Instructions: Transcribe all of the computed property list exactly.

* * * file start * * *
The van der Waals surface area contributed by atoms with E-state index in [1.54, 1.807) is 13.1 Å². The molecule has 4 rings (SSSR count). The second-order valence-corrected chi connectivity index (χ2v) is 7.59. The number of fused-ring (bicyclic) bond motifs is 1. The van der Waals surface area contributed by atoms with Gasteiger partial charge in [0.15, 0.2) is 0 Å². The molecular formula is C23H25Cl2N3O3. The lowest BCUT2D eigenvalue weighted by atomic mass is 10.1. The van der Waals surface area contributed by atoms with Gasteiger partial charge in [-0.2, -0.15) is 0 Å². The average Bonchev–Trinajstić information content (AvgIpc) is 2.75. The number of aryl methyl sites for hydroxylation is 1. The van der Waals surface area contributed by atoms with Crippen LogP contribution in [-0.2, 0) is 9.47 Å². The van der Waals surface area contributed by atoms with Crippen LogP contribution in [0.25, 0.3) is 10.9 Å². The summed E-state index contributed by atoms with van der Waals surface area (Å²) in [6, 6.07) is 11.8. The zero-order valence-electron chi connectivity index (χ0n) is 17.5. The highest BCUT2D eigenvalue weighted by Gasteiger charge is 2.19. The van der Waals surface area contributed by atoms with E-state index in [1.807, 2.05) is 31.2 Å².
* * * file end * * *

The van der Waals surface area contributed by atoms with E-state index in [1.54, 1.807) is 13.1 Å². The molecule has 4 rings (SSSR count). The second-order valence-corrected chi connectivity index (χ2v) is 7.59. The number of fused-ring (bicyclic) bond motifs is 1. The van der Waals surface area contributed by atoms with Gasteiger partial charge in [0.15, 0.2) is 0 Å². The molecular formula is C23H25Cl2N3O3. The lowest BCUT2D eigenvalue weighted by atomic mass is 10.1. The van der Waals surface area contributed by atoms with Gasteiger partial charge in [-0.2, -0.15) is 0 Å². The average Bonchev–Trinajstić information content (AvgIpc) is 2.75. The number of aryl methyl sites for hydroxylation is 1. The van der Waals surface area contributed by atoms with Crippen LogP contribution in [-0.2, 0) is 9.47 Å². The van der Waals surface area contributed by atoms with Crippen LogP contribution in [0.25, 0.3) is 10.9 Å². The summed E-state index contributed by atoms with van der Waals surface area (Å²) in [6, 6.07) is 11.8. The zero-order valence-electron chi connectivity index (χ0n) is 17.5. The highest BCUT2D eigenvalue weighted by Gasteiger charge is 2.19. The van der Waals surface area contributed by atoms with E-state index in [1.807, 2.05) is 31.2 Å².